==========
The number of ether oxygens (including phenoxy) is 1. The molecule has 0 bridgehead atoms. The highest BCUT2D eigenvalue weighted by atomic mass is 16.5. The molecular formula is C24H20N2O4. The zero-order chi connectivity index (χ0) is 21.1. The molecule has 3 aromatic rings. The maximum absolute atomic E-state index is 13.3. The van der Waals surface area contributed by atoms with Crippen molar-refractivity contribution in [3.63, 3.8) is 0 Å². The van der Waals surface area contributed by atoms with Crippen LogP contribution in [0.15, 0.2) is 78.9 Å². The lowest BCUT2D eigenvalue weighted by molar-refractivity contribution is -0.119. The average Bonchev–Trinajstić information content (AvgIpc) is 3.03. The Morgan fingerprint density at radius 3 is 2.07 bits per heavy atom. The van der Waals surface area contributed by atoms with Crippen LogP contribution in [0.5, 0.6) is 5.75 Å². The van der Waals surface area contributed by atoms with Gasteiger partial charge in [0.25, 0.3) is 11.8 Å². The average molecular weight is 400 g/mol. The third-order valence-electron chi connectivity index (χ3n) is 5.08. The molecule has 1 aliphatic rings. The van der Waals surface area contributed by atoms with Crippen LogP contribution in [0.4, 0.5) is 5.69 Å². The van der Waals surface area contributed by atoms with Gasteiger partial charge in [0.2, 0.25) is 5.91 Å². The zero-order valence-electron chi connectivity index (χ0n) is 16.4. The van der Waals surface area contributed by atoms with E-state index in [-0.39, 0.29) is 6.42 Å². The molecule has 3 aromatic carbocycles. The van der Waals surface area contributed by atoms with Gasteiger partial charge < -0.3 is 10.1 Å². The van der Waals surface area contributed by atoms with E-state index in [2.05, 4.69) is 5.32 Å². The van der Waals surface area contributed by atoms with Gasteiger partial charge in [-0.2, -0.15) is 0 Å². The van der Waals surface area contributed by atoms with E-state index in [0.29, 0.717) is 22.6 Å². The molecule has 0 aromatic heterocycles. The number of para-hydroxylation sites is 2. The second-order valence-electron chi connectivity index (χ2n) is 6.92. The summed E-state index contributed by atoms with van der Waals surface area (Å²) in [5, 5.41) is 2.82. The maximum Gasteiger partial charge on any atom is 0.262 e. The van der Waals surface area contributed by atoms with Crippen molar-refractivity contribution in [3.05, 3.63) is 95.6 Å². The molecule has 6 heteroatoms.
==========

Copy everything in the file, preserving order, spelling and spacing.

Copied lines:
The number of ether oxygens (including phenoxy) is 1. The molecule has 0 bridgehead atoms. The highest BCUT2D eigenvalue weighted by atomic mass is 16.5. The molecular formula is C24H20N2O4. The zero-order chi connectivity index (χ0) is 21.1. The molecule has 3 aromatic rings. The maximum absolute atomic E-state index is 13.3. The van der Waals surface area contributed by atoms with Crippen molar-refractivity contribution in [3.63, 3.8) is 0 Å². The van der Waals surface area contributed by atoms with Crippen LogP contribution in [0.15, 0.2) is 78.9 Å². The lowest BCUT2D eigenvalue weighted by molar-refractivity contribution is -0.119. The average Bonchev–Trinajstić information content (AvgIpc) is 3.03. The Morgan fingerprint density at radius 3 is 2.07 bits per heavy atom. The van der Waals surface area contributed by atoms with Crippen LogP contribution in [0.5, 0.6) is 5.75 Å². The van der Waals surface area contributed by atoms with Gasteiger partial charge in [0.25, 0.3) is 11.8 Å². The average molecular weight is 400 g/mol. The third-order valence-electron chi connectivity index (χ3n) is 5.08. The molecule has 1 aliphatic rings. The van der Waals surface area contributed by atoms with Crippen LogP contribution in [0.4, 0.5) is 5.69 Å². The van der Waals surface area contributed by atoms with Gasteiger partial charge in [0.2, 0.25) is 5.91 Å². The zero-order valence-electron chi connectivity index (χ0n) is 16.4. The van der Waals surface area contributed by atoms with E-state index in [-0.39, 0.29) is 6.42 Å². The molecule has 3 aromatic carbocycles. The van der Waals surface area contributed by atoms with Gasteiger partial charge < -0.3 is 10.1 Å². The van der Waals surface area contributed by atoms with E-state index in [2.05, 4.69) is 5.32 Å². The van der Waals surface area contributed by atoms with Gasteiger partial charge in [-0.2, -0.15) is 0 Å². The van der Waals surface area contributed by atoms with E-state index in [0.29, 0.717) is 22.6 Å². The molecule has 0 aromatic heterocycles. The number of para-hydroxylation sites is 2. The second-order valence-electron chi connectivity index (χ2n) is 6.92. The summed E-state index contributed by atoms with van der Waals surface area (Å²) in [5, 5.41) is 2.82. The maximum Gasteiger partial charge on any atom is 0.262 e. The van der Waals surface area contributed by atoms with Crippen molar-refractivity contribution in [3.05, 3.63) is 95.6 Å². The molecule has 6 heteroatoms.